A workers’ comp insurer didn’t want to issue benefits to a pot dispensary worker who smoked a joint and then was injured. What was the ruling in this case?
Brooke Woodard was hired as a receptionist for a medical marijuana dispensary in Oregon. Two days before it was set to open, its manager asked Woodard to come to work for training.
She attended an orientation meeting, and afterward the manager and one of the owners invited all employees to smoke joints at the dispensary. An Oregon Workers’ Compensation Board document says Woodard joined other employees in doing so.
Not long after, Woodward suffered her injury, according to the WCB document:
“When they finished smoking, the employees resumed preparing for the dispensary’s opening. Claimant (Woodard) was asked by several co-workers to assist them in buying office supplies. On the way to the store, claimant suffered a panic attack as a result of her marijuana intoxication. Her co-workers returned her to the parking lot of the dispensary, and the claimant exited the car. Feeling unsafe, claimant ran/somersaulted across the parking lot to a retaining wall topped by chain-link fence. She climbed the fence and dropped about 15 feet to the ground below, fracturing her left ankle.”
Woodard filed a workers’ comp claim for her broken ankle. The insurer denied the claim, saying it wasn’t caused by a work exposure.
On appeal, an administrative law judge ruled Woodard should be awarded benefits. The Oregon WCB recently ruled on another appeal by the insurer.
The insurance company argued the medical marijuana dispensary became an illegal enterprise when its employees illegally smoked marijuana.
The WCB rejected that argument, noting Woodard was hired for a legal reason, to work as a receptionist. The board said it wouldn’t declare the dispensary an illegal business because its employees engaged in an illegal activity on the premises.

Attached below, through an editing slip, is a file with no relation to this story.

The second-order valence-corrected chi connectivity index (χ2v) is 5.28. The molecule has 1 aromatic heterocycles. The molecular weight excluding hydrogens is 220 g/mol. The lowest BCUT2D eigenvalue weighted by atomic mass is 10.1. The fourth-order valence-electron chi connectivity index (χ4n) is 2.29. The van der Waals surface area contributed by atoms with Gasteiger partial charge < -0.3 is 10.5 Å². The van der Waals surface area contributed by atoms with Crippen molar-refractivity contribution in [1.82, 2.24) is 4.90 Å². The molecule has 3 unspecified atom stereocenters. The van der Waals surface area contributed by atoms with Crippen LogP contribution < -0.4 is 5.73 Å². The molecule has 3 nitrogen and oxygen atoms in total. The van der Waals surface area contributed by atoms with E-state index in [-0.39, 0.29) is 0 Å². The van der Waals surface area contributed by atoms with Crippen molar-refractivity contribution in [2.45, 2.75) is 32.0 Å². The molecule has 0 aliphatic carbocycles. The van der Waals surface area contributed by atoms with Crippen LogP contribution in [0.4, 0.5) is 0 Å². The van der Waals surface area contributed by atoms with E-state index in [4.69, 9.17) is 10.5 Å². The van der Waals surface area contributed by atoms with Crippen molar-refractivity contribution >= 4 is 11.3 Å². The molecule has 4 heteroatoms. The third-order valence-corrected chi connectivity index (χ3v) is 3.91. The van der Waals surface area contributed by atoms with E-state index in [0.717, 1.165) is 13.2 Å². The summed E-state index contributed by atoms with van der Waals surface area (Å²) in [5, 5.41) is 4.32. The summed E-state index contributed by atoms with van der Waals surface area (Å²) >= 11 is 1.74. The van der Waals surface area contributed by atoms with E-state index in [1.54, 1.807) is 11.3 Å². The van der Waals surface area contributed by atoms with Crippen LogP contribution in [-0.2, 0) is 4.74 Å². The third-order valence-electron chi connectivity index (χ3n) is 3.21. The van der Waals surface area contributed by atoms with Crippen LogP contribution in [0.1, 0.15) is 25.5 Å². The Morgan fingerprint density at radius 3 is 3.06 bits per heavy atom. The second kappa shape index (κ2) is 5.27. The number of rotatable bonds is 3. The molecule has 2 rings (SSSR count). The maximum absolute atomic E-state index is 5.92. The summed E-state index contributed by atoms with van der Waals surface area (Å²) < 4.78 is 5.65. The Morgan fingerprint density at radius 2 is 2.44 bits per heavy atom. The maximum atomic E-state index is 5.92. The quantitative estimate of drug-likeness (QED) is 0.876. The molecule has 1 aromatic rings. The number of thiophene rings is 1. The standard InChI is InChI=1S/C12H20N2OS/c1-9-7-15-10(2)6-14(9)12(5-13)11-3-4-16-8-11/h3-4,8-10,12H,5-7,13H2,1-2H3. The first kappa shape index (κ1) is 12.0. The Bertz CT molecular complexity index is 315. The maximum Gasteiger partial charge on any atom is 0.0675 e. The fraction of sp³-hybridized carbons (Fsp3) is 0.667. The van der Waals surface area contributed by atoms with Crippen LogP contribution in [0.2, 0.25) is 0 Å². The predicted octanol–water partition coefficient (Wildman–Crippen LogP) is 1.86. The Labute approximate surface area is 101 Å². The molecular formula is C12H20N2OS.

The next question was whether Woodard was being paid at the time of her training. The WCB said although she wasn’t being paid, there was “a contract for hire.” Woodard was also told to attend the training. The WCB rejected questions about whether Woodard was paid for her time as a reason to deny her claim.
The insurer also argued that Woodard’s claim should be denied under part of Oregon’s workers’ comp law which states an “injury incurred while engaging in or performing, or as a result of engaging in or performing, any recreational or social activities primarily for the workers’ personal pleasure” isn’t compensable.
The WCB said in this case, the question is whether smoking pot was “incidental to employment.”
The dispensary’s owner and manager invited and encouraged the staff to participate in smoking weed, and they provided the marijuana. Then, Woodard was expected to stay at work to continue helping with preparation for the dispensary’s opening.
Given those facts, the WCB found Woodard’s injury wasn’t the result of a social or recreational activity engaged in primarily for personal pleasure and she should receive workers’ comp benefits.
(In the Matter of the Compensation of Brooke A. Woodard, Oregon WCB Case No. 15-04848, 2/8/17)